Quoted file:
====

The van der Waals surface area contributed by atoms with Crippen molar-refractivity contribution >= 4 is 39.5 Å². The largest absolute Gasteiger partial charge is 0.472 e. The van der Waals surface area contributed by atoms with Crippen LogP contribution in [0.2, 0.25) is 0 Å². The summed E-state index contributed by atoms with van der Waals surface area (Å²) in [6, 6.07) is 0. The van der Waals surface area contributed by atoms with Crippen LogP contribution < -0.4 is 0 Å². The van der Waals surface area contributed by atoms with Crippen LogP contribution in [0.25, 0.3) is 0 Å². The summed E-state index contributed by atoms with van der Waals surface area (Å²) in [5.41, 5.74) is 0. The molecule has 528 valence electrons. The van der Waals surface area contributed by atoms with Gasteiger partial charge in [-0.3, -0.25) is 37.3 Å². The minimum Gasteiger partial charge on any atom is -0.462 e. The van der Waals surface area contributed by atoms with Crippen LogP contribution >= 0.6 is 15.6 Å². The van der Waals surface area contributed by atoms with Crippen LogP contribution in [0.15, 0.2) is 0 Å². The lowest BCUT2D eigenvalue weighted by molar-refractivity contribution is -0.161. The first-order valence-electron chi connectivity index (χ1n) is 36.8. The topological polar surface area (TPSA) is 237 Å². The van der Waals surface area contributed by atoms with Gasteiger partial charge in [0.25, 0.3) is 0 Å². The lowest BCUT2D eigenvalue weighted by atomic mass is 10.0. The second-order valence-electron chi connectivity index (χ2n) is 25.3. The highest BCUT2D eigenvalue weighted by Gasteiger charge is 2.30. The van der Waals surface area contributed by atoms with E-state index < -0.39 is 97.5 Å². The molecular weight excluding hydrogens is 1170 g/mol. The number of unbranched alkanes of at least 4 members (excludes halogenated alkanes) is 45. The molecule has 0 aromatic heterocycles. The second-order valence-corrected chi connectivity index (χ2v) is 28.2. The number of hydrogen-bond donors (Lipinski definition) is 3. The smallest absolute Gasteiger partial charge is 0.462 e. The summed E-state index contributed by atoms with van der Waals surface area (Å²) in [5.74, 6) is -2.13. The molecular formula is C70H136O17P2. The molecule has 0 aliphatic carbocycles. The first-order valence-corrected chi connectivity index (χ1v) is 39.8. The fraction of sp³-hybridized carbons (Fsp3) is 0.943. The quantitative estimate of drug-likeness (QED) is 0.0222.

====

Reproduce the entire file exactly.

The van der Waals surface area contributed by atoms with Crippen molar-refractivity contribution >= 4 is 39.5 Å². The largest absolute Gasteiger partial charge is 0.472 e. The van der Waals surface area contributed by atoms with Crippen LogP contribution in [0.2, 0.25) is 0 Å². The summed E-state index contributed by atoms with van der Waals surface area (Å²) in [6, 6.07) is 0. The van der Waals surface area contributed by atoms with Crippen LogP contribution < -0.4 is 0 Å². The van der Waals surface area contributed by atoms with Crippen LogP contribution in [0.25, 0.3) is 0 Å². The summed E-state index contributed by atoms with van der Waals surface area (Å²) in [5.41, 5.74) is 0. The molecule has 528 valence electrons. The van der Waals surface area contributed by atoms with Gasteiger partial charge in [-0.3, -0.25) is 37.3 Å². The minimum Gasteiger partial charge on any atom is -0.462 e. The van der Waals surface area contributed by atoms with Crippen LogP contribution >= 0.6 is 15.6 Å². The van der Waals surface area contributed by atoms with Crippen LogP contribution in [0.15, 0.2) is 0 Å². The lowest BCUT2D eigenvalue weighted by molar-refractivity contribution is -0.161. The first-order valence-electron chi connectivity index (χ1n) is 36.8. The topological polar surface area (TPSA) is 237 Å². The van der Waals surface area contributed by atoms with Gasteiger partial charge in [0.25, 0.3) is 0 Å². The lowest BCUT2D eigenvalue weighted by atomic mass is 10.0. The second-order valence-electron chi connectivity index (χ2n) is 25.3. The highest BCUT2D eigenvalue weighted by Gasteiger charge is 2.30. The van der Waals surface area contributed by atoms with E-state index < -0.39 is 97.5 Å². The molecular weight excluding hydrogens is 1170 g/mol. The number of unbranched alkanes of at least 4 members (excludes halogenated alkanes) is 45. The molecule has 0 aromatic heterocycles. The second-order valence-corrected chi connectivity index (χ2v) is 28.2. The number of hydrogen-bond donors (Lipinski definition) is 3. The smallest absolute Gasteiger partial charge is 0.462 e. The summed E-state index contributed by atoms with van der Waals surface area (Å²) in [5.74, 6) is -2.13. The molecular formula is C70H136O17P2. The molecule has 0 aliphatic carbocycles. The first-order valence-corrected chi connectivity index (χ1v) is 39.8. The fraction of sp³-hybridized carbons (Fsp3) is 0.943. The quantitative estimate of drug-likeness (QED) is 0.0222.